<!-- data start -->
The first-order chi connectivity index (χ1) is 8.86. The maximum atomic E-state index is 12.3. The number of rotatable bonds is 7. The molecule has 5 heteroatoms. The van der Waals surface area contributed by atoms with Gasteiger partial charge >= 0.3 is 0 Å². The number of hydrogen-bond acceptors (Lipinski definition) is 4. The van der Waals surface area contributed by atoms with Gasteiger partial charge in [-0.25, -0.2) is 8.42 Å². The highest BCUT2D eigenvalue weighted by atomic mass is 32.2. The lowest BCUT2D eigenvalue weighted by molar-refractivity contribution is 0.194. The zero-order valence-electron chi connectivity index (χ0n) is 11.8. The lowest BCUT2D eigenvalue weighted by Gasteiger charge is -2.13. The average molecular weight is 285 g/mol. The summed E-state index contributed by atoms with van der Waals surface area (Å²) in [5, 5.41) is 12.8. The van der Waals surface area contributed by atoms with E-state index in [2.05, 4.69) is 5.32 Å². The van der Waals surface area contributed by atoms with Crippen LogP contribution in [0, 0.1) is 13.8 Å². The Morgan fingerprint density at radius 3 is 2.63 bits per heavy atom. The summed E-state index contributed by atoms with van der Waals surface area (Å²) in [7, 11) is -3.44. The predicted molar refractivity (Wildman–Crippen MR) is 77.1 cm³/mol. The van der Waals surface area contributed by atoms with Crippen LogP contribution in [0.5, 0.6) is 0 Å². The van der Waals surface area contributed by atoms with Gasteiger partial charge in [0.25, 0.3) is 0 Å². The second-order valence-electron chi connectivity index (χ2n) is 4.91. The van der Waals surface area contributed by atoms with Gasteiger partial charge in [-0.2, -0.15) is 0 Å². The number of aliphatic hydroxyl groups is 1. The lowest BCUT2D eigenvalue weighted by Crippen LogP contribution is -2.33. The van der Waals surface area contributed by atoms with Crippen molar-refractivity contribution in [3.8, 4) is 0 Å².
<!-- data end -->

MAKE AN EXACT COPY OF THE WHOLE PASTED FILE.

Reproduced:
The first-order chi connectivity index (χ1) is 8.86. The maximum atomic E-state index is 12.3. The number of rotatable bonds is 7. The molecule has 5 heteroatoms. The van der Waals surface area contributed by atoms with Gasteiger partial charge >= 0.3 is 0 Å². The number of hydrogen-bond acceptors (Lipinski definition) is 4. The van der Waals surface area contributed by atoms with Gasteiger partial charge in [-0.25, -0.2) is 8.42 Å². The highest BCUT2D eigenvalue weighted by atomic mass is 32.2. The lowest BCUT2D eigenvalue weighted by molar-refractivity contribution is 0.194. The zero-order valence-electron chi connectivity index (χ0n) is 11.8. The lowest BCUT2D eigenvalue weighted by Gasteiger charge is -2.13. The average molecular weight is 285 g/mol. The summed E-state index contributed by atoms with van der Waals surface area (Å²) in [5, 5.41) is 12.8. The van der Waals surface area contributed by atoms with E-state index in [2.05, 4.69) is 5.32 Å². The van der Waals surface area contributed by atoms with Crippen LogP contribution in [0, 0.1) is 13.8 Å². The Morgan fingerprint density at radius 3 is 2.63 bits per heavy atom. The summed E-state index contributed by atoms with van der Waals surface area (Å²) in [7, 11) is -3.44. The predicted molar refractivity (Wildman–Crippen MR) is 77.1 cm³/mol. The van der Waals surface area contributed by atoms with Crippen LogP contribution in [0.5, 0.6) is 0 Å². The van der Waals surface area contributed by atoms with Gasteiger partial charge in [0.25, 0.3) is 0 Å². The second-order valence-electron chi connectivity index (χ2n) is 4.91. The van der Waals surface area contributed by atoms with Gasteiger partial charge in [-0.2, -0.15) is 0 Å². The number of aliphatic hydroxyl groups is 1. The lowest BCUT2D eigenvalue weighted by Crippen LogP contribution is -2.33. The van der Waals surface area contributed by atoms with Crippen molar-refractivity contribution in [3.8, 4) is 0 Å².